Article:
(BCN) — A bill legalizing safe consumption sites for drug users in California passed the state Senate, meaning it’s soon to arrive on Gov. Gavin Newsom’s desk for final approval, Sen. Scott Wiener, D-San Francisco, announced Wednesday. According to current state and federal law, it is a crime to knowingly and willfully allow people to take illegal drugs in a space. Senate Bill 57 would drop the state prohibition and launch pilot consumption sites in San Francisco, Oakland and the city of Los Angeles, in efforts to combat the worsening drug overdose crisis in the state.
In San Francisco alone, the city saw 711 fatal overdoses in 2020, and 640 in 2021. City health officials expect to see similar or higher numbers of overdoses in 2022. Wiener, the lead author of the bill, said overdose prevention programs are nothing new in some parts of the world. Europe, Canada and Australia have had success supervising people in facilities for decades without a single overdose death reported, he said.
And in the United States, Rhode Island and Philadelphia have run safe consumption sites for a few years. New York City also recently launched two safe consumption sites, and they reported that they prevented over 150 overdoses in their first three months of operation.
“Our local communities are in crisis with people dying of overdoses on our streets, and they are coming to us and asking us for permission to do this. They’re asking us for permission to save lives. It is our responsibility as a state to support our local communities and to let them try this out,” Wiener said.
Wiener said the work behind this bill comes from a massive coalition of advocates who have been fighting for these sites long before he was an elected official. The bill was initially introduced almost seven years ago by Susan Talamantes Eggman, who tried three times to pass supervised drug consumption legislation in 2016.
“Had we passed this bill and had it been signed into law years ago, as it should have been, how many lives would have been saved? How many people who died on the streets on San Francisco, Oakland and LA would be alive today?” Wiener said.
Wiener said there will always be controversy about drugs, despite the progress made in addressing addiction as a health issue, rather than a criminal one. Yet there’s a “knee-jerk reaction” when it comes to safe consumption sites, he said. Opponents argue these sites would enable people to keep using drugs without seeking recovery, and fear this will only further promote illegal activity.
“Some people say well, we shouldn’t do this site, we should do treatment. No, we should do both,” Wiener said. “Safe consumption sites are a proven way of getting people into treatment.”
To Vitka Eisen, CEO and president of heath service organization HealthRight 360, safe consumption sites are a part of maintaining connections to people who use drugs. HealthRight 360 and a group of other addiction services, health care providers and harm reduction advocates co-sponsored SB 57. About 50 percent of people who enter treatment leave prematurely and relapse, Eisen said. The more someone cycles through addiction services, the more at risk they are for accidental overdose, she said.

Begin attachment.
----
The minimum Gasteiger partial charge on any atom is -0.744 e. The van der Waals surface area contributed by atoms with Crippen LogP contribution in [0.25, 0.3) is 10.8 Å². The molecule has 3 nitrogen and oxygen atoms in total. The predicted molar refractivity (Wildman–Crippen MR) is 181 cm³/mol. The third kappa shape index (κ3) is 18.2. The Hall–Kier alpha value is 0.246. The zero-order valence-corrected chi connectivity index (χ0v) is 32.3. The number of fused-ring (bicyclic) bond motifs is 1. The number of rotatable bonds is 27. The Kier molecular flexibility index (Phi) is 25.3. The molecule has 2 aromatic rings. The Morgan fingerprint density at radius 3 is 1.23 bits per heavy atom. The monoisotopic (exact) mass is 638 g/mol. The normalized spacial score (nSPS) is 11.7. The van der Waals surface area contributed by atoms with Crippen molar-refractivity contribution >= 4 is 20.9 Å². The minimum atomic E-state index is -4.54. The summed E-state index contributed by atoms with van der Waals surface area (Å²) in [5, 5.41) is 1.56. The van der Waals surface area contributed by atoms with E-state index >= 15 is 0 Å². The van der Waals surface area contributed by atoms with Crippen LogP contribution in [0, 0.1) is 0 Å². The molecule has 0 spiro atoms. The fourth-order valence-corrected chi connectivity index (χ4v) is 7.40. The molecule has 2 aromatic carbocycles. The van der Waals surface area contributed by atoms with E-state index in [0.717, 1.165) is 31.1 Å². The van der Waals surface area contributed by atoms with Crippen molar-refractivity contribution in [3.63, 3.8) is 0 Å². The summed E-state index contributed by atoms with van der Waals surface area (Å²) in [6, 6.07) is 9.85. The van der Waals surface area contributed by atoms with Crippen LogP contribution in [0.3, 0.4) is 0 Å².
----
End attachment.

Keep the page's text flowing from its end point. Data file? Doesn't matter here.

“We see this bill as pretty simple — you catch people and maintain connections with them throughout their entire course of care. Whether that’s in treatment, before treatment or after treatment — maintain connections with people so they don’t die,” Eisen said.
She said the narrative of drug use in San Francisco has “gotten pretty ugly” as residents grow frustrated with the conditions of their neighborhoods. It’s pushing some to call for authoritarian, war-on-drugs-esque policies to address the crisis, “as if that’s never been tried before,” she said.
“We ask the governor to please act from a place of grace in its fullest sense of the term, and not from disgrace. We ask for the governor to allow us to care for people with dignity, and bring them to health and care and most importantly, to prevent death,” Eisen said.
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State Assemblymember Matt Haney, who previously represented San Francisco’s Tenderloin and South of Market neighborhoods on the Board of Supervisors, said the city’s status quo of drug use and homelessness is an “absolute travesty.”
There is nothing more radical or extreme than allowing people to die on the street without intervention, he said.
“Not only are we losing people who are dying, entire neighborhoods are suffering,” said Haney. “We have children and families who are walking down the street and there are people who are shooting up and abusing drugs all over the neighborhood.”
As proponents await the bill’s approval, Wiener said the pressure is on Newsom to act quickly and address the ever-growing issue of drug overdoses.
“A veto of SB 57 would send such a negative, toxic message to the rest of the country about where the rest of California is on drug use, addiction, overdoses and on the war on drugs,” Wiener said.
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